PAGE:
Business planning, Finance, Legal

KPMG looking for startup disrupters in the energy and natural resources sector

Kye White /

As the rate at which large companies are replaced increases, firms like KPMG who count such businesses amongst their clients, are increasingly looking for ways to engage with their disruptors.

 

In Australia, KPMG is doing this with initiatives like Energise, an accelerator-style program which doesn’t take equity or take a fee, but matches startups in the energy and natural resources sector with industry leaders.

 

The benefit for the startups involved in the program is access to giants like Fortescue and BHP Billiton as potential customers. In addition Energise also offers $200,000 worth of prizes for startups at the end of the program, which includes $150,000 in equity-free cash. For KPMG and participating companies it gives them chance to engage with startups and help them solve large problems facing their business.

 

Head of Innovation Services for KPMG Australia, James Mabbott, says the Energise, along with the Elevate61 accelerator program, are tangible efforts KPMG is making to support Australian startups, while also helping its own clients.

 

“As a firm we’ve recognised we need to get a lot more engaged with the entrepreneurial ecosystem,” he says.

 

“The lifetime that big organisations spend at the top is decreasing and our traditional customer base are those clients. So we need to build relationships with new and emerging clients.

 

“At a country level, one of the things we often talk about is the energy and anural resources sector has been so important to Australia over the last 10 to 15 years, particularly from a commodity price boom perspective. But having moderated over the last couple of years, and us having a large number of those clients, they expect more innovation solutions to their problems.

 

“So to be able to connect those big clients with new and emerging companies that could make them more efficient and help their growth ambitions is really powerful.”

 

The eight startups that will take part in the Energise are as follows:

Ecocentric Energy: has developed a system designed to conserve energy in commercial buildings and industrial facilities.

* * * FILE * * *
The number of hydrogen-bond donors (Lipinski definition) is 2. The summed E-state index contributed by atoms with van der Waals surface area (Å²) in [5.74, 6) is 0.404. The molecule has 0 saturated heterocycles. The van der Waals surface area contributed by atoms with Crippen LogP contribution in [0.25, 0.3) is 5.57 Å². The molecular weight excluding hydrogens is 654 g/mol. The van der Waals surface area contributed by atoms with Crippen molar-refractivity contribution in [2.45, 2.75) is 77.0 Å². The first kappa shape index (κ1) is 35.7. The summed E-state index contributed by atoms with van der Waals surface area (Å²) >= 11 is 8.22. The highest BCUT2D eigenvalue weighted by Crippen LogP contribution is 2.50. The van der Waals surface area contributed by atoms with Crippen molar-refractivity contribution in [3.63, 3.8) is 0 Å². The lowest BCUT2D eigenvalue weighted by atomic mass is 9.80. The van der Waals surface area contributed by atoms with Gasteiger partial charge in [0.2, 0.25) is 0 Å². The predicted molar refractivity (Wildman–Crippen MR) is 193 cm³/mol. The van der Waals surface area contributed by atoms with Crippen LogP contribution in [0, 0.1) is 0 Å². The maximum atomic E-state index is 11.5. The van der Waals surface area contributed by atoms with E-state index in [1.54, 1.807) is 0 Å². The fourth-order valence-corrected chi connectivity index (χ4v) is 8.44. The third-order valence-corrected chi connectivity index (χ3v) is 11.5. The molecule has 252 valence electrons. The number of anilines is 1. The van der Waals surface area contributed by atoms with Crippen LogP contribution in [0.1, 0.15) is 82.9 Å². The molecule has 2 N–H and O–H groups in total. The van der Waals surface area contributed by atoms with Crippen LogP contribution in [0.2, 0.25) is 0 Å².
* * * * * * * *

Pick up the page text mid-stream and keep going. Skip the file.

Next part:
Element Engineering: a mechatronic engineering firm that has developed a new Internet of Things product which allows real-time monitoring of any product or structure through the use of modular devices and multiple forms of wireless communications.

 

Global Unmanned Systems: provides customised, integrated solutions for the natural resource sector in respect of environmental and social baseline data acquisition, ongoing monitoring, surveillance, inspection and surveying using Drones.

GreenSync: provides a portfolio of automated demand management products and services for commercial and industrial energy users and network utilities to optimise power usage, including distributed energy technology for large scale.

 

Sandpit Innovation: an ideation consultancy that specialises in the design, development and delivery of innovation to the ENR sector.

 

Sentient Computing: developing high quality applications for customers such as Rio Tinto, BHP Billiton, Fortescue Metals Group, and Woodside since 2000. Sentient has developed MXV, a new venture that utilises data to create dynamic and interactive 3D environments.

 

Skrydata: advanced analytic technology and processes to uncover insights from big data.

 

Smith and Jackson (Notio Pty): has developed an innovative system to install modular buildings materially faster, cheaper and with less environmental impact than traditional methods.

 

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Kye White

Kye began his career at a Fairfax daily on the North-West Coast of Tasmania. He has since taken his belongings, and keen interest in technology, to Melbourne. He has a bachelor of Arts majoring in Political Science from the University of Tasmania and a Graduate Diploma in Journalism from RMIT University.

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